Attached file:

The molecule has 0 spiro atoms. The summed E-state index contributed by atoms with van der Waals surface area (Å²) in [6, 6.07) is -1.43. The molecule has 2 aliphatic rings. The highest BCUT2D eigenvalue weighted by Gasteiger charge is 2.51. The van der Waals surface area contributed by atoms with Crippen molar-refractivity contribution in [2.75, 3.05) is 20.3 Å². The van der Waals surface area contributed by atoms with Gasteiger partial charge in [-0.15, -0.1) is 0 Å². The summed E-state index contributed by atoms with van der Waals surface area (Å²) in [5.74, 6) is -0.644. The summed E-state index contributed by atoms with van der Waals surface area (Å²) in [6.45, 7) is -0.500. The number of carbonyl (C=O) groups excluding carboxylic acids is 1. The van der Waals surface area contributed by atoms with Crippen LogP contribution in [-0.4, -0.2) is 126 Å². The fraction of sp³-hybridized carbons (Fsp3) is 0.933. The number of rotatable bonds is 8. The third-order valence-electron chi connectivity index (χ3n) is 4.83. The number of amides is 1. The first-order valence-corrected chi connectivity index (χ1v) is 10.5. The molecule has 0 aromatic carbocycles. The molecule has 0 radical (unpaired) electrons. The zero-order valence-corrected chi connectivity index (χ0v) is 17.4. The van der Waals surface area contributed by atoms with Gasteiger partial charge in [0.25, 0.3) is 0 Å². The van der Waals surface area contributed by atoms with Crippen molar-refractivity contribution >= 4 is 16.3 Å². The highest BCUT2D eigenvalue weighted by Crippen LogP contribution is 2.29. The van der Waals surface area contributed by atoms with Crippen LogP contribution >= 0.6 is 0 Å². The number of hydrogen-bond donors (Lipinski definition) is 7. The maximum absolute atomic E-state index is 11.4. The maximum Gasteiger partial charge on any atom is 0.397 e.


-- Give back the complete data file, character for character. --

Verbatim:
The molecule has 0 spiro atoms. The summed E-state index contributed by atoms with van der Waals surface area (Å²) in [6, 6.07) is -1.43. The molecule has 2 aliphatic rings. The highest BCUT2D eigenvalue weighted by Gasteiger charge is 2.51. The van der Waals surface area contributed by atoms with Crippen molar-refractivity contribution in [2.75, 3.05) is 20.3 Å². The van der Waals surface area contributed by atoms with Gasteiger partial charge in [-0.15, -0.1) is 0 Å². The summed E-state index contributed by atoms with van der Waals surface area (Å²) in [5.74, 6) is -0.644. The summed E-state index contributed by atoms with van der Waals surface area (Å²) in [6.45, 7) is -0.500. The number of carbonyl (C=O) groups excluding carboxylic acids is 1. The van der Waals surface area contributed by atoms with Crippen LogP contribution in [-0.4, -0.2) is 126 Å². The fraction of sp³-hybridized carbons (Fsp3) is 0.933. The number of rotatable bonds is 8. The third-order valence-electron chi connectivity index (χ3n) is 4.83. The number of amides is 1. The first-order valence-corrected chi connectivity index (χ1v) is 10.5. The molecule has 0 aromatic carbocycles. The molecule has 0 radical (unpaired) electrons. The zero-order valence-corrected chi connectivity index (χ0v) is 17.4. The van der Waals surface area contributed by atoms with Gasteiger partial charge in [0.25, 0.3) is 0 Å². The van der Waals surface area contributed by atoms with Crippen molar-refractivity contribution >= 4 is 16.3 Å². The highest BCUT2D eigenvalue weighted by Crippen LogP contribution is 2.29. The van der Waals surface area contributed by atoms with Crippen LogP contribution >= 0.6 is 0 Å². The number of hydrogen-bond donors (Lipinski definition) is 7. The maximum absolute atomic E-state index is 11.4. The maximum Gasteiger partial charge on any atom is 0.397 e.